Why is magnesium important?

    In our body, a good 95% of magnesium is found within the cells, of which 50 to 70% is found in the bones, the rest in muscles and soft tissues. Magnesium is absorbed through the small intestine and any excess is excreted again mainly through the kidneys (urination). Our magnesium balance is kept constant by a complicated hormonal control system: If the magnesium level in blood serum falls below a critical limit, parathyroid hormone and vitamin D are released, among other things, which stimulate magnesium absorption in the intestine and at the same time inhibit excretion via the kidneys.

    Magnesium is involved in over 300 enzymes and co-enzymes, either in their formation or in their function. Just like calcium, it acts as a so-called “second messenger” for the transfer of information between and within cells, especially in the immune system and in nerve and muscle cells, by stabilizing the cells’ resting potential. So if we suspect a magnesium deficiency in muscle cramps and restlessness, we are usually right.

    Magnesium in the body

    Our cardiovascular system also needs magnesium: it relaxes the vascular muscles so that they can expand and lower blood pressure. With the help of magnesium, carbohydrate utilization is boosted and our intestines get going – so be careful not to overdose, as this can cause nasty diarrhoea!

    Magnesium as a nutritional ingredient

    Magnesium is found in almost all foods, in green leafy vegetables, nuts and seeds, mineral water, fish and meat.

    Functions of magnesium

    • Carbohydrate metabolism
    • Protein metabolism
    • information transfer in nerves, muscles and immune system
    • Bone formation and bone strength
    • Synthesis of nucleic acids and DNA
    • Support of the cardiovascular system
    • Support of the intestinal peristalsis

    Symptoms of magnesium deficiency

    An average person with a “normal” lifestyle and a balanced diet rarely suffers from a magnesium deficiency. In times of particular strain (stress, pregnancy, competitive sports), however, our magnesium requirements increase. Alcohol, caffeine, diuretic drugs, antibiotics, laxatives, contraceptives and diseases of the gastrointestinal tract, diabetes, hyperthyroidism, inflammation of the pancreas, burns and chronic kidney diseases also have a negative effect on the magnesium balance. This can manifest itself with the following symptoms:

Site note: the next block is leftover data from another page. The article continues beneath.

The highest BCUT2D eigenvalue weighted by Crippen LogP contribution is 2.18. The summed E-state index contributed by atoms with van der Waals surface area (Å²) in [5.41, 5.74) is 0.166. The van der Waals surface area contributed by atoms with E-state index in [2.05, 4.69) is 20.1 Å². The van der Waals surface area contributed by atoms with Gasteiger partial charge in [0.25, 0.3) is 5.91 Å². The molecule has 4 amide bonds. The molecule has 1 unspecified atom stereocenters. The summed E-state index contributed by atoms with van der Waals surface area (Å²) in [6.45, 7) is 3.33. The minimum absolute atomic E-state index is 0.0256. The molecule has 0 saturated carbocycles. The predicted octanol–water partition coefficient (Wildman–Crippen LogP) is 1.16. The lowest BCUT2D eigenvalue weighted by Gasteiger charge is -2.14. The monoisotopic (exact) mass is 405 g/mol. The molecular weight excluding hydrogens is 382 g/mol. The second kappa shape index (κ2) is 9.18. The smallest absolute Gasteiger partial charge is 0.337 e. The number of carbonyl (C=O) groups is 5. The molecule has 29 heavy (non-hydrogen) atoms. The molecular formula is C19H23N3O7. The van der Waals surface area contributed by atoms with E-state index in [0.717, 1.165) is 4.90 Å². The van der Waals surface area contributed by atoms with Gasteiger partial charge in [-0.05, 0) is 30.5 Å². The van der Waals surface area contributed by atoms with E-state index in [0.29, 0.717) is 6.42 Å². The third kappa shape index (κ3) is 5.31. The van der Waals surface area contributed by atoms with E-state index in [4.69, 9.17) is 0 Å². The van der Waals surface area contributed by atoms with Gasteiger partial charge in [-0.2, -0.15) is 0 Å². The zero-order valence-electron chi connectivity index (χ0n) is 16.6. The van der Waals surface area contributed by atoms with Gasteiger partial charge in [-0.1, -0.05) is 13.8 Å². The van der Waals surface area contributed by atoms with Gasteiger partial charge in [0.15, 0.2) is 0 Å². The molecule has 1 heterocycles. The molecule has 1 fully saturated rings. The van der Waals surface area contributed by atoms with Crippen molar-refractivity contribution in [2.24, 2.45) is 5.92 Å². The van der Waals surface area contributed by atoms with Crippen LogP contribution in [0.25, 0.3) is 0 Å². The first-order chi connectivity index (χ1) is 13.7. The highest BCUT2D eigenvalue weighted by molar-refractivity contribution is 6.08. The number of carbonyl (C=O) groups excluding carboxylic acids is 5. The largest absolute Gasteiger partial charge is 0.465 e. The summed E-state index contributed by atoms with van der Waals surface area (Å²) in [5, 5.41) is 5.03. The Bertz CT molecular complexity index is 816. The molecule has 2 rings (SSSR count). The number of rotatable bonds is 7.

• Muscle cramps (calves, chewing muscles)
    • Nervousness, restlessness
    • Depressive moods
    • Tiredness
    • Cardiac arrhythmia
    • Irritability
    • Tachycardia, palpitations
    • Swindle
    • digestive disorders (diarrhoea/constipation)
    • Loss of appetite
    • Circulatory disorders
    • Numbness in feet and hands
    • Swindle
    • Headaches/Migraine
    • Tummy ache

    Symptoms of excess

    Since the body usually keeps the magnesium level constant through hormonal regulation, an excess of magnesium is usually caused by certain diseases: a weakening of the kidneys and/or adrenal glands, hypothyroidism, weakening of the parathyroid glands, certain forms of cardiac arrhythmia.

    Magnesium supplements

    Taking magnesium as a dietary supplement is usually problem-free – since the first symptom is usually diarrhoea, it is advisable to stop taking it for a few days. However, if one of the above-mentioned diseases is present, an excess is to a certain extent pre-programmed and serious consequences are imminent due to the reduced contractility of the muscles and the reduced excitability of the nervous system: long-term constipation or even life-threatening cardiac arrhythmia and paralysis of the respiratory muscles.

    • Diarrhoea
    • Nausea, vomiting
    • Tiredness
    • Symptoms of paralysis
    • Blood pressure drop
    • Pulse deceleration
    • Shallow breathing
    • Reduced excitability of the nervous system and muscles
    • Diminishment/lack of muscle reflexes
    • Bladder dysfunction